Tuesday, September 24, 2013

Why I'll be voting on the minimum wage in Ontario

Currently, the minimum wage in Ontario is $10.25 per hour.    Presuming a 40 hour week, no sick days and two weeks vacation, that works out to about $20,500 per year.   Not a bad piece of change; but with the lowest marginal income tax rate of 20% and payroll taxes of 7%, that leaves $14965, well below the "low income cutoff" -- a bastardized way of saying poverty line.   And don't forget, a general sales tax rate of 13%, so it goes down to $13,020.

Moreover, the rate has held steady since 2010, during a time when accumulated inflation has increased 6.9% -- and of course that does not include the very volatile energy prices we've experienced as with the rest of the country.   So those on minimum are worse off over time.

There is an argument, a strong one, that at the very least there should be a law requiring the minimum wage increase with the rate of inflation.

But many social activists have said that to put people above the poverty line, the minimum needs to go up to $14.00 per hour.    Now this doesn't have to be all at once; of course that would be a burden on business.   It can be phased in over four years, say 94 cents each.   Once the phase-in is complete, then do annual increases on inflation.

The problem, of course, is that every time there is proposed an increase in the minimum wage, businesses both large and small scream bloody murder; saying they will have to lay off people, it will force them to raise prices to the consumer, and that it acts as a disincentive to hard work.   All three of these are total nonsense.   I'm not aware in the recent past of mass layoffs caused by a raise in the minimum.   If anything, an increase also helps people earning higher wages, more often than not such a raise is applied across the board for both hourly and salaried workers (i.e. a fifty cent increase at minimum is reciprocated for higher wage people).    That it fuels inflation -- probably, but it's not the only reason prices go up, in fact it's only a small part of it.   And rewarding slackers -- seriously?   People these days are more than happy to work for minimum wage, it gives them something to do.   They'd rather pay taxes than collect welfare.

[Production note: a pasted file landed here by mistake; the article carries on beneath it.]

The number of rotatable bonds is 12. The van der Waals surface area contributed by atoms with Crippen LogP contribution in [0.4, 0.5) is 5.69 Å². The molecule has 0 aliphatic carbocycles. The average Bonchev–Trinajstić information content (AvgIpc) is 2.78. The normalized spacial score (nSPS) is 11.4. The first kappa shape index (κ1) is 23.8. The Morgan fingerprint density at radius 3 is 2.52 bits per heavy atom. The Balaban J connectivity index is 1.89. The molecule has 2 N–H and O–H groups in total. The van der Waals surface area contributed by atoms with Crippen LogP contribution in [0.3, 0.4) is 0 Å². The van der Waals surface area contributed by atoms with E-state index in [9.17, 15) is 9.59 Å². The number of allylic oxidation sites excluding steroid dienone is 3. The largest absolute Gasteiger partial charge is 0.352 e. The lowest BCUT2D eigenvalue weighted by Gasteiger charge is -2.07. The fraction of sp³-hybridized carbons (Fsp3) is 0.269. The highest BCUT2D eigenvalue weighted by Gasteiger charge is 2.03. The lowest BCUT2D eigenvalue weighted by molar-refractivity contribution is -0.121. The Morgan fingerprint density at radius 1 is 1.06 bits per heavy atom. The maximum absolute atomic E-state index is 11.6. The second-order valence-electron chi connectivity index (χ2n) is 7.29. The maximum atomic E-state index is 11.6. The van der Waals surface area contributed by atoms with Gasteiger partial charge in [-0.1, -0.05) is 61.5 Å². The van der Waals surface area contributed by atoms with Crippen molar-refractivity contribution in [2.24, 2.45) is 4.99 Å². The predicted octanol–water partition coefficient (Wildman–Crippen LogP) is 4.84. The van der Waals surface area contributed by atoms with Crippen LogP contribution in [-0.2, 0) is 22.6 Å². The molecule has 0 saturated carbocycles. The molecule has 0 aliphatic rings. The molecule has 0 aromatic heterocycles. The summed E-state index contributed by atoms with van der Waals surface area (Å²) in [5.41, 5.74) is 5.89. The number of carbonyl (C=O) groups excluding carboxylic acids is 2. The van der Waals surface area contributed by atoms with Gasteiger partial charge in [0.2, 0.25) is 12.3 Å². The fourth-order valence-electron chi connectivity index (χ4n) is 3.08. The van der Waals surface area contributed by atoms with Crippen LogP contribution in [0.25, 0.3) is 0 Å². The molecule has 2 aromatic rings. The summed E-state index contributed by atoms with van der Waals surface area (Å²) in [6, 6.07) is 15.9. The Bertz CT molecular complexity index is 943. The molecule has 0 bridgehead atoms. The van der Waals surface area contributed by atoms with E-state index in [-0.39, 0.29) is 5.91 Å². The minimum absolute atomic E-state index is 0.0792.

But as to the argument that a higher minimum wage is bad for business, I say bunk.    Here's why I think so:

Those below the low income cut off use a larger portion of their income for basic necessities; food, clothing heat, vehicle fuel.  They don't have the ability to afford not necessarily the finer things in life, but simply the items that actually bolster economic growth.    These are consumer goods such as home electronics, video games, appliances, furniture.    And of course, an annual vacation out of town instead of a "stay-cation".   The more money there is to go around, the more there is to spend.   The more to spend, higher profits lead from that which usually means the ability to hire more workers.

More workers means more income taxes, and the sooner Ontario can get out of "have-not" status and our current forced acceptance of equalization payments from the feds.   Currently, that's just over $3.1 billion, a huge spike from 2010 when it was "just" $347 million.   Equalization may be just a drop in the $117 billion revenue bucket, but it basically runs the agriculture, justice and environment departments.   Not insignificant items at all.

One of the issues with the inevitable election campaign that may happen here as early as this coming spring, a year and a half before it's supposed to be, will be this basic principle.   That no one gets left behind.    While this will not be the only deciding factor in my vote, it is now a huge one.

It's time to have a living wage, not a subsistence one.   I thank God we don't have third world conditions and pray we never will, but even lower income people have the right to have a reasonable level of participation in our society.


Anonymous said...

"Why I'll be voting in Ontario on the minimum age"

Nice typo.

BlastFurnace said...

Point taken, and corrected.

Paul yaretz said...

12:00perhr maybe?